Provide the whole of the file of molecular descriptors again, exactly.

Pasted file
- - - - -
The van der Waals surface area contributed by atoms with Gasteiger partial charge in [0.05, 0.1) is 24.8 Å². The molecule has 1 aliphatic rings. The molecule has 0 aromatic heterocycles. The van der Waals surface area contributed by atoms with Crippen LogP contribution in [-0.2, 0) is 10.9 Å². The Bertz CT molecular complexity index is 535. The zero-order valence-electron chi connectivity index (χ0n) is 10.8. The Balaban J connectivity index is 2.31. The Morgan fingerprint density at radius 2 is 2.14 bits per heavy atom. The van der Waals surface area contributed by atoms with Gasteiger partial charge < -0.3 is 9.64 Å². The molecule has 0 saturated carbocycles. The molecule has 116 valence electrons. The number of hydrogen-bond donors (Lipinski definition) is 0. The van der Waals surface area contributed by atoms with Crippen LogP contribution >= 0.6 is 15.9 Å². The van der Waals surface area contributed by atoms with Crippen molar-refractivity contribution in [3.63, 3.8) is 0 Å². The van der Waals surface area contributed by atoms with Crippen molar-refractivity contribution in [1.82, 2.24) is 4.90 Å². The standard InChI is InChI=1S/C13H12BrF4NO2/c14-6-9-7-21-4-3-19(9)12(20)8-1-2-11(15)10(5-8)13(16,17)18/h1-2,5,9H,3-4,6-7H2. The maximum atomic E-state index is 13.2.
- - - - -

The van der Waals surface area contributed by atoms with Gasteiger partial charge in [0.05, 0.1) is 24.8 Å². The molecule has 1 aliphatic rings. The molecule has 0 aromatic heterocycles. The van der Waals surface area contributed by atoms with Crippen LogP contribution in [-0.2, 0) is 10.9 Å². The Bertz CT molecular complexity index is 535. The zero-order valence-electron chi connectivity index (χ0n) is 10.8. The Balaban J connectivity index is 2.31. The Morgan fingerprint density at radius 2 is 2.14 bits per heavy atom. The van der Waals surface area contributed by atoms with Gasteiger partial charge < -0.3 is 9.64 Å². The molecule has 0 saturated carbocycles. The molecule has 116 valence electrons. The number of hydrogen-bond donors (Lipinski definition) is 0. The van der Waals surface area contributed by atoms with Crippen LogP contribution >= 0.6 is 15.9 Å². The van der Waals surface area contributed by atoms with Crippen molar-refractivity contribution in [3.63, 3.8) is 0 Å². The van der Waals surface area contributed by atoms with Crippen molar-refractivity contribution in [1.82, 2.24) is 4.90 Å². The standard InChI is InChI=1S/C13H12BrF4NO2/c14-6-9-7-21-4-3-19(9)12(20)8-1-2-11(15)10(5-8)13(16,17)18/h1-2,5,9H,3-4,6-7H2. The maximum atomic E-state index is 13.2.